From Babylon to Bethlehem – Prelude to the Maccabean Revolt

November 23, 2009

At the time of the Greeks, the Davidic line passes into obscurity, and
the political power in Israel is held by the high priests. One such
high priest, Onias II, refuses to pay taxes to the Ptolemaic empire.
The Tobiad family steps in to cover the debt, and winds up becoming
responsible for the tax collection in Israel. The Seleucid Empire takes
over Israel, and gives the Jews certain concessions for their

Onias III becomes high priest, and owing to a dispute with the governor
of the Temple, receives a favorable preliminary ruling from the
Seleucid Empire. Onias tries to confirm the ruling, but while he seeks
out this confirmation, a new emperor takes power, Antiochus IV

In Jerusalem, a new group of rulers also takes over, and a man named
Jason becomes high priest. Jason was not a particularly pious man, and
allows certain Hellenistic influences into Israel, most notably a
gymnasium. In this gymnasium, the men exercise naked, and in order to
appear more like the Greeks whom they exercise with, some Jews begin to
have cosmetic surgery to reverse their circumcisions.

Meanwhile, a man named Menelaus convinces the Seleucids to assassinate
Onias III and remove Jason to have himself named high priest. Menelaus
starts selling off temple vessels, and the people riot. Menelaus seeks
help from the Seleucids, who put down the riots bloodily. To keep the
peace, the Seleucids conscript some Jews to build a garrison near the
temple, and decide to begin construction on a Sabbath to prevent riots.
This backfires and there are even more riots. The pro-Greek populace
moved into the garrison and only left to enforce the edicts of the
empire. People fled Jerusalem, since it was not safe for either
orthodox or liberal.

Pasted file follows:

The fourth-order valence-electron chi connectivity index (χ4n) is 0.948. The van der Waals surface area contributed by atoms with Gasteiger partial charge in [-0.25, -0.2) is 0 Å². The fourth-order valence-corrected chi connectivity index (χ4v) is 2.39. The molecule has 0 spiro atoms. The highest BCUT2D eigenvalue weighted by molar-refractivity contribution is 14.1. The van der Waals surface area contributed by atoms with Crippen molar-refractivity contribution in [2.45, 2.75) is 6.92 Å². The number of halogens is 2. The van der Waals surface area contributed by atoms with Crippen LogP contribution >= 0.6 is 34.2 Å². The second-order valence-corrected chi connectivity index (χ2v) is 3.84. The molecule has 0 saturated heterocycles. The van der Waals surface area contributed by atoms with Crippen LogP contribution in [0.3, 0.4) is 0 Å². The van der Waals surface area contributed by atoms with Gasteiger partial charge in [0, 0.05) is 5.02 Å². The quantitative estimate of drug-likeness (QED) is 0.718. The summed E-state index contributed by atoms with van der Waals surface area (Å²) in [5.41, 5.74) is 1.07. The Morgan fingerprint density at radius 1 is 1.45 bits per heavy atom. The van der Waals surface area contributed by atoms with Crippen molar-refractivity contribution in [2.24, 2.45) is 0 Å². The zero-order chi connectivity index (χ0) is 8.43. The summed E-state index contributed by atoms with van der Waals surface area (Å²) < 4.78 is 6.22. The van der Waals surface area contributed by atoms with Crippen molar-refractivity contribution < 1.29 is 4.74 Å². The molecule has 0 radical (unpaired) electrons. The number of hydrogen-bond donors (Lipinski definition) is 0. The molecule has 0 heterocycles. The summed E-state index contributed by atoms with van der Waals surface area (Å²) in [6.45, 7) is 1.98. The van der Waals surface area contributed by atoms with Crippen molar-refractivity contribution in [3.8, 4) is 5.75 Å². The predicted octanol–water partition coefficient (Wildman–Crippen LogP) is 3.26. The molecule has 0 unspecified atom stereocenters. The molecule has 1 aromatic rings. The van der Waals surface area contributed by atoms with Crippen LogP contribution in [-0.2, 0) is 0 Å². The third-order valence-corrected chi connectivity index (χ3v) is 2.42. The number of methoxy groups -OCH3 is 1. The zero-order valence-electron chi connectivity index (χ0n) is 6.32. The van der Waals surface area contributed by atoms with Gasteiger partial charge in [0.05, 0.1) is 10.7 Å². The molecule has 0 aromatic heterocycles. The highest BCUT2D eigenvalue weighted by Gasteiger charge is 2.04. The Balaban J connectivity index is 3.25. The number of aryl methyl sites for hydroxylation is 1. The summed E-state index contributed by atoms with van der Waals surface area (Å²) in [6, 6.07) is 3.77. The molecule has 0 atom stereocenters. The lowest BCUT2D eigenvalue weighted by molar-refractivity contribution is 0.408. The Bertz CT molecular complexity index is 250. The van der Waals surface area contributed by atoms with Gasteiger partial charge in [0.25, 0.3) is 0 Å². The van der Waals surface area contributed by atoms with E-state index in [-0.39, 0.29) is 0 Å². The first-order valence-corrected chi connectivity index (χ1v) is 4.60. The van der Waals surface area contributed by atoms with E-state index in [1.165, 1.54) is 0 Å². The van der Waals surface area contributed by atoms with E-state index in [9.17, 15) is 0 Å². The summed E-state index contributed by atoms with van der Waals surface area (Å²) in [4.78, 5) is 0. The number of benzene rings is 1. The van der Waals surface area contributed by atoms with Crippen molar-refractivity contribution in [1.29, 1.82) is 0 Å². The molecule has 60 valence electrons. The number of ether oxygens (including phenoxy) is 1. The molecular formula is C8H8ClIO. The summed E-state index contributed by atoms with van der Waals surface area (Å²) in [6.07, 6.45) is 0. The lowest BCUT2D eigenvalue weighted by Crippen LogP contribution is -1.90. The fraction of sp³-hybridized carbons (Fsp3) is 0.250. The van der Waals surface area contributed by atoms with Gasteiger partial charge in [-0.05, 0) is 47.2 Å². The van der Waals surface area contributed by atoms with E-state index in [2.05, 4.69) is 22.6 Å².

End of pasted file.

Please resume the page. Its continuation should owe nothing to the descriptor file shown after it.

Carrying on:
Antiochus wages a preemptive war on Egypt and wins, but the cost of the
war causes him to despoil the Temple. As Antiochus attempts to
completely conquer Egypt, Rome intervenes and turns Antiochus back, who
now places the blame for this failure on the disunity in the empire
caused by the nonconforming Jews.

The closing theme is Gerard Satamian’s Chansons Sans Paroles Op. 2 Pastorale, from the album Dry Fig Trees.

  • /
Update Required
To play the media you will need to either update your browser to a recent version or update your Flash plugin.

Download MP3 (36:19; 20 MB)

Acts Lecture 10 – The First Deacons

June 15, 2021

Acts Lecture 9 – The Growing Church

June 8, 2021

Acts Lecture 8 – The Sanhedrin

June 1, 2021

Acts Lecture 7 – The Temple

May 25, 2021

Acts Lecture 6 – Babel and Pentecost, Part II

May 18, 2021

Acts Lecture 5 – Babel and Pentecost, Part I

May 11, 2021

Acts Lecture 4 – The Infant Church, Part II

April 20, 2021

Acts Lecture 3 – The Infant Church, Part I

April 13, 2021

Acts Lecture 2 – A Book of Bridges, Part II

April 6, 2021

Acts Lecture 1 – A Book of Bridges, Part I

March 30, 2021

Job – Part 2

March 23, 2021

Job – Part 1

March 16, 2021

Isaiah Lecture 22 – Isaiah’s Complaint

March 9, 2021

Isaiah Lecture 21 – For Zion’s Sake

March 2, 2021

Isaiah Lecture 20 – Restoration

February 23, 2021

Isaiah Lecture 19 – Transgression

February 16, 2021

Isaiah Lecture 18 – Awake, O Zion

February 2, 2021

Isaiah Lecture 17 – Song of the Redeemer King, Part II

January 26, 2021

Isaiah Lecture 16 – Song of the Redeemer King, Part I

January 19, 2021

Isaiah Lecture 15 – The Symphony of God

January 5, 2021

Isaiah Lecture 14 – Who Is Like God?

December 29, 2020

Isaiah Lecture 13 – Comfort My People

December 22, 2020

Isaiah Lecture 12 – Trust in the Lord

December 8, 2020

Isaiah Lecture 11 – Signs for Unbelievers

December 1, 2020

Isaiah Lecture 10 – The Study of Prophecy

November 24, 2020

Isaiah Lecture 9 – Historicity of Prophecies

November 10, 2020

Isaiah Lecture 8 – The Oracle Against Babylon, Part II

November 3, 2020

Isaiah Lecture 7 – The Oracle Against Babylon, Part I

October 27, 2020